Ambassador of the mounds


Eimy Gonzalez / Clarion

Illustration of the Man Mound.

Eimy Gonzalez, News Editor

The last existing human shaped effigy mound in North America is located about 4 miles northeast of Baraboo in Sauk County. It is now a National Historical Landmark, protected since 1907 by the Sauk County Historical Society and the Wisconsin Archaeological Society.

From the five confirmed human shaped mounds that existed in North America, all in the state of Wisconsin, only the Greenfield Man Mound survived obliteration from Euro-American settlements, farming, and construction.

“The Man Mound came very close to meeting the same fate but was saved by concerned citizens who purchased the property to protect the site — making it only the second mound in the U.S. to be so preserved,” says Dr. Amy Rosebrough, staff archaeologist at the State Historic Preservation Office of the Wisconsin Historical Society.

However, it still suffered partial damage from the construction of Man Mound road in 1905, before being acquired to become a park. The road crosses the mound, severing its legs.

Dr. Rosebrough reflects on these actions as a reminder of the little importance given to the preservation of Native American heritage sites in previous years.

“I try to look at the silver lining with regard to the road. Today, when visitors see what has happened to the mound, they often ask ‘why was that allowed to happen?’ They see the damage and realize that once a mound is gone, it is gone forever. That question makes them think about how they can prevent other mounds from meeting similar fates,” says Dr. Rosebrough.

Man Mound measures 214 by 48 feet and to this date is still about a foot high. Throughout the many reports of the mound, which were compilated by Dr. Rosebrough, there are certain characteristics that all authors eagerly illustrate. By visiting the park and seeing the mound, these details cannot be missed.

The Greenfield Man Mound is depicted as being adorned with horns, its head laying towards the south and having a walking intention westward. Some testimonies illustrate this movement by describing how one of its feet is lifted as in the motion of walking and even mention how its figure portrays boldness and decision.

The horns are a characteristic that still has not been defined. With the mound’s human form, it has been theorized that it may represent a religious figure wearing a mask or horned headdress. However, there are other hypothesis that it may be a human like representation of a spirit.

The artistry, uniqueness and size of the mound provides some clues of the importance it may have held for its builders, which archaeologist have designated as being part of the “Effigy Mound” culture.

Today, the site is still of great relevance. Not only is it a place of importance for the Native peoples of Wisconsin, but it is also a place of rest of some of its early inhabitants.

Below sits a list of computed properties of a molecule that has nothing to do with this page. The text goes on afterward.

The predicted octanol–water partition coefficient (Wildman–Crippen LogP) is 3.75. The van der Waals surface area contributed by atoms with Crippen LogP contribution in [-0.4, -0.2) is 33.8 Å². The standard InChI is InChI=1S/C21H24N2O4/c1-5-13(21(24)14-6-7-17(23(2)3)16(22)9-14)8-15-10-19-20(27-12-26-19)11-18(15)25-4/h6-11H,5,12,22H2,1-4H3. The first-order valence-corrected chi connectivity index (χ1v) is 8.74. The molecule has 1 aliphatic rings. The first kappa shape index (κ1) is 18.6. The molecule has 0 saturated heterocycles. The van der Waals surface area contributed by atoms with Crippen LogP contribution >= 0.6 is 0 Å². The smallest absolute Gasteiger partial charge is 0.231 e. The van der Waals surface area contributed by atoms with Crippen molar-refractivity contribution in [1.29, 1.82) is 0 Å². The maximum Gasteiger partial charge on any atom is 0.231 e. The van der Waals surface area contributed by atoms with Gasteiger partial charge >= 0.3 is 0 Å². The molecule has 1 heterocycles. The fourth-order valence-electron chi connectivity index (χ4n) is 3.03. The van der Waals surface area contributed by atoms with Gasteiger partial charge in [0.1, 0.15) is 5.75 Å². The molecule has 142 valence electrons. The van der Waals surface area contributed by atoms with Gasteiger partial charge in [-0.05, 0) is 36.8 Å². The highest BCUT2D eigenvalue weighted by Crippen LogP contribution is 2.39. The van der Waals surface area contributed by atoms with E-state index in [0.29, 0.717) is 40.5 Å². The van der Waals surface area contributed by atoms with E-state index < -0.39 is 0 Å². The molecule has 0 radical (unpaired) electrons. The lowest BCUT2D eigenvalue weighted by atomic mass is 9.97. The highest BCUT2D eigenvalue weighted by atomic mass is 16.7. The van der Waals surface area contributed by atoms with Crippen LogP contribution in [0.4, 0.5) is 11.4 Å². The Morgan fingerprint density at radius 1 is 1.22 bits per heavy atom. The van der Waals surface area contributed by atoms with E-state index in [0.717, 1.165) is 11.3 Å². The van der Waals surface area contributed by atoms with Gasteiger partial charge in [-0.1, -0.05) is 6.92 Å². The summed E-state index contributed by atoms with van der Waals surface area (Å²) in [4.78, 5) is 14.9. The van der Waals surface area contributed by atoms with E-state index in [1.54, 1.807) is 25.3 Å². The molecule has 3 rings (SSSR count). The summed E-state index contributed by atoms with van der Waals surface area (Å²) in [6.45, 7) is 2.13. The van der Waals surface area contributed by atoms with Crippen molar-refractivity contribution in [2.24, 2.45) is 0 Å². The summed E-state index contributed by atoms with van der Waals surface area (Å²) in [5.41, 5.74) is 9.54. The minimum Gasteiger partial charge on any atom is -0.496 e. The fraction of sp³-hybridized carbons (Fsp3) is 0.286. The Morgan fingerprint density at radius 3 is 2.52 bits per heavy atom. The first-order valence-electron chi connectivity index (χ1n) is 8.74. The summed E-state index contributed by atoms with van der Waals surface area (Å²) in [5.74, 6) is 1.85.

In Sauk county, according to the Sauk County Historical Society, there were about 900 mounds in existence, some incorporated burial, others were constructed for ceremonial purposes or homes, but there were also mounds that represented different lineages and religious significance. This last one is known better as effigy mounds.

Usually, effigy mounds were constructed in forms of animals such as bears, snakes and thunderbirds. Therefore, the fact that from 900 mounds, just in Sauk County, two were man shaped and only one remains, makes Greenfield Man Mound Park one of the most important historical places state and nation.

“The mound is sometimes described as an ‘ambassador’ for Wisconsin’s less-well-known effigy sites. It is battered, like many other effigies, but also reminds us that with enough public goodwill and education great things can be achieved,” comments Dr. Rosebrough.

Greenfield Man Mound has had a long trajectory from its building, at around A.D. 750-1200, to its rediscovering in 1859. Yet it is now a mound that is safely within the 25 percent of mounds that still exist in Sauk Cunty and 20 percent of the overall remaining in the state of Wisconsin.

Currently, the mound is protected as well as owned by the Sauk County Historical Society and managed by the Sauk County Parks and Recreation Department.

The mound can be found at Man Mound Park located at E13085 Man Mound Road, Baraboo, WI 53913. For more information you can visit as well as

The preservation of mounds is a preservation of culture and of historical treasure. To contribute or donate to the cause, you can follow the previous Sauk County Historical Society link or join a local archaeological society or club to get started. In addition, if you believe a historical site is in danger, don’t hesitate to report the threat to the Wisconsin Historical Society.